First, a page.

Florida Heeds Survey: Rising Energy Costs Could Increase Home Fires

October 10, 2008

Florida Chief Financial Officer and State Fire Marshal Alex Sink is joining the American Red Cross and the National Fire Protection Association in warning Floridians about the risks of using alternative and unconventional heating sources to keep home heating bills down as fuel costs rise.

In time for Fire Prevention Week, which began Oct. 5 and continues through Oct. 11, the American Red Cross and NFPA released the results of a survey showing that up to half of survey respondents intended to use stoves and ovens to keep warm in addition to portable space heaters and fireplaces — all of which pose fire hazards. The telephone survey of more than 1,000 U.S. adult residents was conducted Sept. 25-28.

“Already more deaths occur in home fires than in any other kind of fire,” Sink said. “For your safety and your family’s safety, please think twice about using stoves and ovens for anything other than cooking, use space heaters with an automatic shutoff and make sure your fireplaces are clean.”

Young adults, ages 18-24, were more likely than other respondents to say they will use the oven to keep the kitchen warm this winter (17 percent versus 7 percent for all households). Meanwhile 36 percent of people with fireplaces reported they never cleaned or inspected their chimneys, and 23 percent of respondents indicated they did not consider it essential that someone is home when food is cooking on the stove.

In 2007, more than 23,700 Florida homes caught fire, resulting in more than 144 deaths — 73 percent of the total 198 reported fire-related deaths — and 592 injuries. And more home fires occur in the month of December than in any other month, due to the added risk of holiday lights and decorations.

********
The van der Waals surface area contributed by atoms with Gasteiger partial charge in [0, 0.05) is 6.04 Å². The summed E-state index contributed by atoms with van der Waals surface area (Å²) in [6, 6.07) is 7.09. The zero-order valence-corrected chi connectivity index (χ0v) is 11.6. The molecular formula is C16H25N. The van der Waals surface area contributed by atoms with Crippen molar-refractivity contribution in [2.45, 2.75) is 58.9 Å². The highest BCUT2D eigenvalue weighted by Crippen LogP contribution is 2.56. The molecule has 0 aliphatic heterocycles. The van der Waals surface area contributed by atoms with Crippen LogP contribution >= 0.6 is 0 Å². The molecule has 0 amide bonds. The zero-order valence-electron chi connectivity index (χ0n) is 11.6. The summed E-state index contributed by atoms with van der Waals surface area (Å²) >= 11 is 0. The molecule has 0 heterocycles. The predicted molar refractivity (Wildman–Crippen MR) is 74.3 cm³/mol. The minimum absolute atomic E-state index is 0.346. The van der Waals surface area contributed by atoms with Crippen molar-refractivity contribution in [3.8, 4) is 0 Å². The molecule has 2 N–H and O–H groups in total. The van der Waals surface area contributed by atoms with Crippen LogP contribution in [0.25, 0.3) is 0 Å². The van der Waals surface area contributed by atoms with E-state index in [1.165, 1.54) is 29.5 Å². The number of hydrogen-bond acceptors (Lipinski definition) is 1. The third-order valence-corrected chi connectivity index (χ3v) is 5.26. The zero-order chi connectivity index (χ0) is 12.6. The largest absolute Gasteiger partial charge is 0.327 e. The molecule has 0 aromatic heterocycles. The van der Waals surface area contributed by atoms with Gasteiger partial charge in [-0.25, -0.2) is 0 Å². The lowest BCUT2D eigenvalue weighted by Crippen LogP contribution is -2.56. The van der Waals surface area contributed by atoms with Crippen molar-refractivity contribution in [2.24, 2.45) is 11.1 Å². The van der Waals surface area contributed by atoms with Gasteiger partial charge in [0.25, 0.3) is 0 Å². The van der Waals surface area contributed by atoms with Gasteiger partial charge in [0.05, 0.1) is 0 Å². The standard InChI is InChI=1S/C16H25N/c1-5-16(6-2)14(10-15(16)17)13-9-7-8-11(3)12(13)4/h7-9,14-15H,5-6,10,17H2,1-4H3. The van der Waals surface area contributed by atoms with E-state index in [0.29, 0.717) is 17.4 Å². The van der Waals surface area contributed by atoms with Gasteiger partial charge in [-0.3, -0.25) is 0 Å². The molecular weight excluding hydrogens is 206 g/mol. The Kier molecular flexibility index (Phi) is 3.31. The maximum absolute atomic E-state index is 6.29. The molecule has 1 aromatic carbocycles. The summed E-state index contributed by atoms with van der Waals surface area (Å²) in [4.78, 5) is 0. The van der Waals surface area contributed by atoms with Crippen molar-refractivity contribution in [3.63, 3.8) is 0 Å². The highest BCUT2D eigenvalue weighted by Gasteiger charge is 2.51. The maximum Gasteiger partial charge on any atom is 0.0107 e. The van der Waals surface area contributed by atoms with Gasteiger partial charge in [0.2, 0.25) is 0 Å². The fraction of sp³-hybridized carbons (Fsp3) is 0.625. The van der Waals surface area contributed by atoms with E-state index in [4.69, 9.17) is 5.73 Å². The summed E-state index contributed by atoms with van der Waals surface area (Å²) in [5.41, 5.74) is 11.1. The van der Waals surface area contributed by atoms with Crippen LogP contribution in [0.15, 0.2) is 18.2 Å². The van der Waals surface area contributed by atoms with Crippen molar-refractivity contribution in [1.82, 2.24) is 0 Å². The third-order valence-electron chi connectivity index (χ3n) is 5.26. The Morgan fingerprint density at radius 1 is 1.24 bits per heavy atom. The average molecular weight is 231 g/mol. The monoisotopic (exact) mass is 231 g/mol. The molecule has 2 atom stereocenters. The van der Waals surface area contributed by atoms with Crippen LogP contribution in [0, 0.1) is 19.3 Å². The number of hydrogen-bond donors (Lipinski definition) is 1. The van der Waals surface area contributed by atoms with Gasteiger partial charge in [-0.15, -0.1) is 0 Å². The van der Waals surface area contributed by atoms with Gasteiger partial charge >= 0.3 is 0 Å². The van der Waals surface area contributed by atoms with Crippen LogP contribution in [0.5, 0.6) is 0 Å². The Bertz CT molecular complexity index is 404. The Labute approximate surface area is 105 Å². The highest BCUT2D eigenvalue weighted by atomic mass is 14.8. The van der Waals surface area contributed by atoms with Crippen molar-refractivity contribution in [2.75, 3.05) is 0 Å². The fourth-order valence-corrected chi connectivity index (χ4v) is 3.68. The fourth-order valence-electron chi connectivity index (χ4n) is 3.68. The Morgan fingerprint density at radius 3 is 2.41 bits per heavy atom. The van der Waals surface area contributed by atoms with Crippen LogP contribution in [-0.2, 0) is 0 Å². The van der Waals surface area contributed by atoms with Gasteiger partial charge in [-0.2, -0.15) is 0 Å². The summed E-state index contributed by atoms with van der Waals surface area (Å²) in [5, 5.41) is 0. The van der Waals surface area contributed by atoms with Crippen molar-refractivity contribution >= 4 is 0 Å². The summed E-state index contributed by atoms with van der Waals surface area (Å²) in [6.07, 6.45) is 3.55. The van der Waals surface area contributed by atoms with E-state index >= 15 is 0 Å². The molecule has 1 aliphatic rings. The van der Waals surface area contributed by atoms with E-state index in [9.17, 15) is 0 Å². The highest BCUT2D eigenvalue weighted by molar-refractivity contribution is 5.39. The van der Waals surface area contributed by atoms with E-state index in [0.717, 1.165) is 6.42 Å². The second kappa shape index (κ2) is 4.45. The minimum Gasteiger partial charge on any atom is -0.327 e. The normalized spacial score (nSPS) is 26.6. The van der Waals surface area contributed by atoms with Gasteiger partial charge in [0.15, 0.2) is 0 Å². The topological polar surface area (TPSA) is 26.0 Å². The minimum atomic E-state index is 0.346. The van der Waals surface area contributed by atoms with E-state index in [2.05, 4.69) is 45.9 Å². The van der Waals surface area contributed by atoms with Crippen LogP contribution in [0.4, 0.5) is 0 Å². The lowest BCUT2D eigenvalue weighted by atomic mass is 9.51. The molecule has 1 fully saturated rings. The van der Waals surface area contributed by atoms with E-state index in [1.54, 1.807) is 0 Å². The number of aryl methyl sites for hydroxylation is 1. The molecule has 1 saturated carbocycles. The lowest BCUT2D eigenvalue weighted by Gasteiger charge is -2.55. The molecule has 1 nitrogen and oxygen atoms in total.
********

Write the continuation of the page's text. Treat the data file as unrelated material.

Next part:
Gail J. McGovern, president and CEO of the American Red Cross, said organization responds to more than 74,000 disasters each year, of which approximately 93 percent are fire-related.

In addition to making sure heating appliances are in good condition, Sink also advises:

-Make sure you have smoke detectors and make sure they work.
-Create a fire escape plan for your family and practice carrying out the plan.
-Use flashlights instead of candles if electrical power is knocked out.
-Plug electric space heaters directly into wall outlets. Do not use extension cords.
-Keep space heaters and other heat sources at least 3 feet away from furniture, walls and drapes and never use a space heater in a bedroom.
-Before using a fireplace, make sure the chimney flue is open so carbon monoxide gas can escape.
-If your natural gas is shut off or the pilot light needs to be re-lit, contact your local gas company. Do not attempt to turn the gas on or light the pilot on your own.
-Turn out lights and snuff candles before going to bed or leaving the house.
-Keep candles out of reach of children and pets and use sturdy candleholders.
-Have an operable fire extinguisher readily available.

Residents are not the only ones at risk when a fire occurs. One hundred and forty-two Florida firefighters have lost their lives in the line of duty, including four firefighters who died last year, Sink said.

Source: Florida State Fire Marshal

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